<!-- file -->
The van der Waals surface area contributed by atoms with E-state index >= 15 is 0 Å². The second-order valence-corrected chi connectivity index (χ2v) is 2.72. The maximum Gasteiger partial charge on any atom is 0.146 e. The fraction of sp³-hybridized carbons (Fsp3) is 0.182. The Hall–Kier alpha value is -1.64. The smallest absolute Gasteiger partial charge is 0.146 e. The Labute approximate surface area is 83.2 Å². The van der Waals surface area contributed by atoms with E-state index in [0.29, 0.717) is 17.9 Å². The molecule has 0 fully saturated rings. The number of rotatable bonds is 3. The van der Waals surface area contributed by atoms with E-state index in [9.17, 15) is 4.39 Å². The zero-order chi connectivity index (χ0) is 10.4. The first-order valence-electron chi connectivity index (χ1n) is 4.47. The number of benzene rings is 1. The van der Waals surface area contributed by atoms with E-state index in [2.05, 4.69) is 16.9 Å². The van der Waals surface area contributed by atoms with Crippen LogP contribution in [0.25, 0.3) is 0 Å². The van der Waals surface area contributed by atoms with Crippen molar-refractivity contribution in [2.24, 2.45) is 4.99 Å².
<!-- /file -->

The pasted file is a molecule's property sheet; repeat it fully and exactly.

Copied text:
The van der Waals surface area contributed by atoms with E-state index >= 15 is 0 Å². The second-order valence-corrected chi connectivity index (χ2v) is 2.72. The maximum Gasteiger partial charge on any atom is 0.146 e. The fraction of sp³-hybridized carbons (Fsp3) is 0.182. The Hall–Kier alpha value is -1.64. The smallest absolute Gasteiger partial charge is 0.146 e. The Labute approximate surface area is 83.2 Å². The van der Waals surface area contributed by atoms with E-state index in [0.29, 0.717) is 17.9 Å². The molecule has 0 fully saturated rings. The number of rotatable bonds is 3. The van der Waals surface area contributed by atoms with E-state index in [9.17, 15) is 4.39 Å². The zero-order chi connectivity index (χ0) is 10.4. The first-order valence-electron chi connectivity index (χ1n) is 4.47. The number of benzene rings is 1. The van der Waals surface area contributed by atoms with E-state index in [2.05, 4.69) is 16.9 Å². The van der Waals surface area contributed by atoms with Crippen LogP contribution in [0.25, 0.3) is 0 Å². The van der Waals surface area contributed by atoms with Crippen molar-refractivity contribution in [2.24, 2.45) is 4.99 Å².